Fiat retools its North American brands
Chrysler and Fiat announced their plans for a partnership on January 20, 2009. Chrysler Group LLC was formed later that summer as part of the Italian Fabbrica Italiana Automobili Torino, known as Fiat. It has since developed its partnership along a number of lines. Here in Indiana, Fiat has invested $843 million in the Kokomo Transmission Plant, symbolized by the addition of its dual-clutch transmission to the Kokomo product line.
The biggest visible change to most Americans, however, is the return of the Fiat line to American markets for the first time since 1983. Fiat branding efforts have not achieved their anticipated success. Jennifer Lopez’s prominent endorsement of Fiat in her “Papi” music video was supplemented by a Fiat 500’s stage presence at the American Music Awards on Monday. Nonetheless, the sales of the Fiat 500 have struggled outside large metropolitan areas such as New York and Los Angeles. From the date of its introduction to the American market this spring through the end of October, Fiat’s 500 sold half as well as BMW’s Mini Cooper – its most similar US competitor.
To raise its competitiveness in North America, yesterday Fiat named Timothy Kuniskis, a Chrysler marketing expert since 1992, to replace Laura Soave as boss of Fiat brand for North America. Soave was seen as the hip, young face needed to replace a decades-old image of unreliability. Her lack of experience turned out to be a critical gap that Kuniskis is to fill. Fiat and Chrysler CEO Sergio Marchionne told reporters, “Tim brings broad expertise and leadership in dealer operations and marketing where he has been already working with the team to shape the direction of the Fiat brand.”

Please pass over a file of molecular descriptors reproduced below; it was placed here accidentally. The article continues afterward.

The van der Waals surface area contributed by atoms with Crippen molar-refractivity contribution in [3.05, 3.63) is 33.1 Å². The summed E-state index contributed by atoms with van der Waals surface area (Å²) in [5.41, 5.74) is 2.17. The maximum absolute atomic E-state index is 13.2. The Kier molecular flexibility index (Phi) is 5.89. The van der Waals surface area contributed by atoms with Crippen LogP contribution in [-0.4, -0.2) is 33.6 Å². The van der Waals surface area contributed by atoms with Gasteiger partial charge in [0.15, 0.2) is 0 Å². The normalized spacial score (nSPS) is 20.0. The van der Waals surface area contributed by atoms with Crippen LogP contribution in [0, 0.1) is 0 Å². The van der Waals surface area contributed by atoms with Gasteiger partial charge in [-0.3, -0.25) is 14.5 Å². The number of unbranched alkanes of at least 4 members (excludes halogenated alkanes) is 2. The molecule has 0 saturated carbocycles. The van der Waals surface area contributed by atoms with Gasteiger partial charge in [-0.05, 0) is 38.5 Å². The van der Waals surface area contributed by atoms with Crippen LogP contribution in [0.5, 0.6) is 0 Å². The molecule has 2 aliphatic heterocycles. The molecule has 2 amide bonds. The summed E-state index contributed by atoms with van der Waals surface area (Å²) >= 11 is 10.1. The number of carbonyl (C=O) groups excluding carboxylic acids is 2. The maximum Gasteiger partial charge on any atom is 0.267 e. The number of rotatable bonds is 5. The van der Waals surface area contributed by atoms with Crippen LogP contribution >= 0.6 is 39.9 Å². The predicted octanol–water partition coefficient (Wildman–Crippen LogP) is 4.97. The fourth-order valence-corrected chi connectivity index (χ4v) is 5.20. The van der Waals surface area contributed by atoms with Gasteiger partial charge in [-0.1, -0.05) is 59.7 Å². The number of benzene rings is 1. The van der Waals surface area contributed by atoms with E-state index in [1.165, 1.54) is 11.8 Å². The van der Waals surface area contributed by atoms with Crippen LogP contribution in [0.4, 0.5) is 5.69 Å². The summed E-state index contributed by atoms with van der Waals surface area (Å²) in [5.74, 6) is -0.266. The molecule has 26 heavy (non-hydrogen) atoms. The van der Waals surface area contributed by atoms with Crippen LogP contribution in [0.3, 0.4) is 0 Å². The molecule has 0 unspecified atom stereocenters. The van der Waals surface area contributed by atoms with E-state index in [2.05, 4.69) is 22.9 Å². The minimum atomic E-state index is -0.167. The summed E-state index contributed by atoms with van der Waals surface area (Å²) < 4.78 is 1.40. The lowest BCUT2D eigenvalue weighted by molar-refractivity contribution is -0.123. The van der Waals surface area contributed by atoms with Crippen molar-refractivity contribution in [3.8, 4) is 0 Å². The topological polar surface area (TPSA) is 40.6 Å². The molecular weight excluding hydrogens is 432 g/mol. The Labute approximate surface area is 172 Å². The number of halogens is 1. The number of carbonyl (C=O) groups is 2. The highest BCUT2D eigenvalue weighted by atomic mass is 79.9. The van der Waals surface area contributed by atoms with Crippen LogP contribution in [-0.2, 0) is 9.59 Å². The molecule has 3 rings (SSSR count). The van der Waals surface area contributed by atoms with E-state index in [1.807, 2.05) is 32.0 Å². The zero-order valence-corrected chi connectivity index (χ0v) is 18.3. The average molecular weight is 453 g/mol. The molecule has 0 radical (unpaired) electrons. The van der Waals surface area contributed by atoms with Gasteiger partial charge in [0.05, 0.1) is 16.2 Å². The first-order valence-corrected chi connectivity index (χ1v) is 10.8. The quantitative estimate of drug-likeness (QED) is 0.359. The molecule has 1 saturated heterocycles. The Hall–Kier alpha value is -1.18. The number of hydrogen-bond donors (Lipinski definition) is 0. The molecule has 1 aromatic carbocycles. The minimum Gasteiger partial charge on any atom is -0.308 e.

Fiat rolled out its sportier Fiat 500 Abarth model at the Los Angeles Auto Show on November 16th. It is supposed to be loyal to famed racing car driver and designer Carlo Abarth’s “small, but wicked” image. The 500 Abarth new advertising campaign (see video below) utilizes Romanian model Catrinel Menghia and a sleek red and black color scheme in an attempt to get more male buyers interested in what has been seen as a female-dominated market.
In addition to the Fiat 500, Fiat is now asking retired Ferrari designer Lorenzo Ramaciotti to take up the project of integrating the Chrysler brand with the Italian Lancia brand. In trying to create a single car for two distinct markets, Fiat risks losing the local flavor customers have come to appreciate. Both brands are trying any avenue as they desperately seek growth in the depressed American and Italian markets.